There is no denying that this has been a bad season for the Miami Dolphins. And, sadly, bad may be an understatement. A team that was expected to compete for the AFC Playoffs, and potentially challenge the New England Patriots for the AFC East division title, is currently two games under .500 and in last place in the division. Disappointing, frustrating, lackluster...there are a lot of other adjectives that could be placed before "season" when describing the 2015 year for the Dolphins thus far.
The Dolphins fired head coach Joe Philbin just four games into the year following the team's 1-3 start. Since then, interim head coach Dan Campbell has recorded a 4-4 record, bringing the team to a 5-7 record on the season. The team is, technically, still alive in the Playoff chase, though they are two games behind the final Wildcard spot and in need of a lot of help.
Campbell has made changes to the team, and, most of them, seem to be moving the team in the right direction. He has changed both coordinators, firing defensive coordinator Kevin Coyle just after Philbin was relieved of his duties and then following that last week with the firing of Bill Lazor. The team has more emotion and more aggression than they did under Philbin, though it does not always show up on Sundays. Lazor's pass-first, pass-only offense transitioned to a more balanced play-calling last week, with the run actually being called more than the pass. There are changes to the team, though making drastic changes to an offensive scheme this late in the season is nearly impossible, and Campbell cannot gut the entire coaching staff to build the team he may, ideally, want.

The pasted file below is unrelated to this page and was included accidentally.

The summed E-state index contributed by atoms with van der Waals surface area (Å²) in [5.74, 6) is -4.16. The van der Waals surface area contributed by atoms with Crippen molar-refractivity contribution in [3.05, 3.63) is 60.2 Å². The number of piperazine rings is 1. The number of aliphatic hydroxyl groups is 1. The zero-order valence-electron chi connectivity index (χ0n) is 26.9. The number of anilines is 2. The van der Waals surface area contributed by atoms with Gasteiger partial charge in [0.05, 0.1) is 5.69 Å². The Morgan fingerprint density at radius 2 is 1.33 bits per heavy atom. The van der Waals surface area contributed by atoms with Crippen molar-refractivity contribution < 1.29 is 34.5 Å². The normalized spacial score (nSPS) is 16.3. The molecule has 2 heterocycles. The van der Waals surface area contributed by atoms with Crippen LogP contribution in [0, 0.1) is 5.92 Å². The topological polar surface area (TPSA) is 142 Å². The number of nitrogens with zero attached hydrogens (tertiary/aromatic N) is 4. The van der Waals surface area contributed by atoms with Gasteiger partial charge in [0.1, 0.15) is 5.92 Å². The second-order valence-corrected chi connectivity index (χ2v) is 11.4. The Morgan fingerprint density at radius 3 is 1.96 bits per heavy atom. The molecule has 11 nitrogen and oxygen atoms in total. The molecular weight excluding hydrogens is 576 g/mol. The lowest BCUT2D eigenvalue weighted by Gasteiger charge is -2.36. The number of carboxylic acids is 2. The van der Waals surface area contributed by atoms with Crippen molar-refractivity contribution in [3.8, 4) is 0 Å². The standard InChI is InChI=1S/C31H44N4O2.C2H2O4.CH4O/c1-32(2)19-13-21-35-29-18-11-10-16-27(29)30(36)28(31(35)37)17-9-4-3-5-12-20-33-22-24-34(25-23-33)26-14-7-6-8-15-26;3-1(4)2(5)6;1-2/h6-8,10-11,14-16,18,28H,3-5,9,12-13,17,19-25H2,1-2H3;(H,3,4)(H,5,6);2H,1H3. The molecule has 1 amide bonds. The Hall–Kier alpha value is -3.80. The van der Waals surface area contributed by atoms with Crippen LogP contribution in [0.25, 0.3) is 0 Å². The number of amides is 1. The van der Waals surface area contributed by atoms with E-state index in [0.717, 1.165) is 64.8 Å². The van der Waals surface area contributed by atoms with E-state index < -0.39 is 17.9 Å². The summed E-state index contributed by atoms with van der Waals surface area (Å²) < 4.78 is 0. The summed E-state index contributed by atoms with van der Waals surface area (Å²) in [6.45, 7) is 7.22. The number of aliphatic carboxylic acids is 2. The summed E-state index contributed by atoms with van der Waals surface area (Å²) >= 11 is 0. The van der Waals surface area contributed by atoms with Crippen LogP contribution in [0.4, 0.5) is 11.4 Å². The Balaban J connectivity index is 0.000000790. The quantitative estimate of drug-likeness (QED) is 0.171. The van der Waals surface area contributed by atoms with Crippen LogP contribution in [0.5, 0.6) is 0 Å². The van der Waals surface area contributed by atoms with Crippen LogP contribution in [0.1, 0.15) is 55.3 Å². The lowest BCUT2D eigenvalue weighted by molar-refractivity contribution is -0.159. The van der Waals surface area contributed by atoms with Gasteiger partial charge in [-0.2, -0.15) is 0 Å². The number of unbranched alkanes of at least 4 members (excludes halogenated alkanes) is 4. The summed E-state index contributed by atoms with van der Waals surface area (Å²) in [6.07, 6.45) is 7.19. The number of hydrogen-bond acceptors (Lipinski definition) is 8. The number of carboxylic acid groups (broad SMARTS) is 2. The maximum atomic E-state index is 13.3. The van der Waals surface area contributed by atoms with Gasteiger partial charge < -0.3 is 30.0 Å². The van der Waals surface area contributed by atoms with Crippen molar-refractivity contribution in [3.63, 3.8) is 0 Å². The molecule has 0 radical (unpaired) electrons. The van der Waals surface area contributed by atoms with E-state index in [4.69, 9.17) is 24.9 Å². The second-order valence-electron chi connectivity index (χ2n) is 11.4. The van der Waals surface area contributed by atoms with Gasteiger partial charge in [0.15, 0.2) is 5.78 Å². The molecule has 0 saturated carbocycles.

That is not to say there are not still issues with the team. The offensive line is still a problem. The linebackers, while improved, still leave something to be desired. Injuries have taken their toll, especially with the loss of Cameron Wake. Age may be starting to catch up to players like cornerback Brent Grimes. Quarterback Ryan Tannehill still does not seem to feel pressure in the pocket and has had accuracy issues throughout the year - though there is no deny the deep ball has gotten better this season.
There are a lot of things that need work for Miami, but there are also things that have gotten better since Campbell took over. The question becomes, is it enough? What does Campbell have to do to earn the head coaching position on a permanent basis?
He is 4-4 as a head coach, jumping from a tight ends coach to a head coach. He makes mistakes, being a rookie head coach, but he is also learning quickly and, with a coaching staff he fully builds - even if it is keeping some of the assistants he has now - he could position himself to become a really good coach. Miami could, however, decide they want a more experienced coach and go chase someone else. There is no sure answer to this problem, and there may not be a clear right or wrong choice. But, what do you think? What does Campbell have to do to keep the head coaching position?
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